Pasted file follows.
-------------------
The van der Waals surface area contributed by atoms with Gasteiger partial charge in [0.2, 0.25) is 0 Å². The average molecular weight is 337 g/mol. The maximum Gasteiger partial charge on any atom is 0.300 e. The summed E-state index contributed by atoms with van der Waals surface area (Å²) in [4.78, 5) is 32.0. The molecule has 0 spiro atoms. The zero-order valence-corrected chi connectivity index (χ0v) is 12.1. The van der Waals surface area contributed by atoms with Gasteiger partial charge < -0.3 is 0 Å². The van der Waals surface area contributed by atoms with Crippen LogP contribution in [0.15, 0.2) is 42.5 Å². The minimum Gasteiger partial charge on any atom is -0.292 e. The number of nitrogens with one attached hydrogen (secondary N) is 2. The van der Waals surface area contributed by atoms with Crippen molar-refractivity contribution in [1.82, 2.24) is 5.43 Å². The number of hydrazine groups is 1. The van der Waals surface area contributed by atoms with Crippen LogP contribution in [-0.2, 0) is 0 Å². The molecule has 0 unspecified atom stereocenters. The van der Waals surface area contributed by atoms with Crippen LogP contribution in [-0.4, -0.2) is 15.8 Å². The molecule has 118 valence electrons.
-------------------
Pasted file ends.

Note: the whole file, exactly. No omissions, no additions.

The van der Waals surface area contributed by atoms with Gasteiger partial charge in [0.2, 0.25) is 0 Å². The average molecular weight is 337 g/mol. The maximum Gasteiger partial charge on any atom is 0.300 e. The summed E-state index contributed by atoms with van der Waals surface area (Å²) in [4.78, 5) is 32.0. The molecule has 0 spiro atoms. The zero-order valence-corrected chi connectivity index (χ0v) is 12.1. The van der Waals surface area contributed by atoms with Gasteiger partial charge < -0.3 is 0 Å². The van der Waals surface area contributed by atoms with Crippen LogP contribution in [0.15, 0.2) is 42.5 Å². The minimum Gasteiger partial charge on any atom is -0.292 e. The number of nitrogens with one attached hydrogen (secondary N) is 2. The van der Waals surface area contributed by atoms with Crippen molar-refractivity contribution in [1.82, 2.24) is 5.43 Å². The number of hydrazine groups is 1. The van der Waals surface area contributed by atoms with Crippen LogP contribution in [-0.2, 0) is 0 Å². The molecule has 0 unspecified atom stereocenters. The van der Waals surface area contributed by atoms with Crippen LogP contribution in [-0.4, -0.2) is 15.8 Å². The molecule has 118 valence electrons.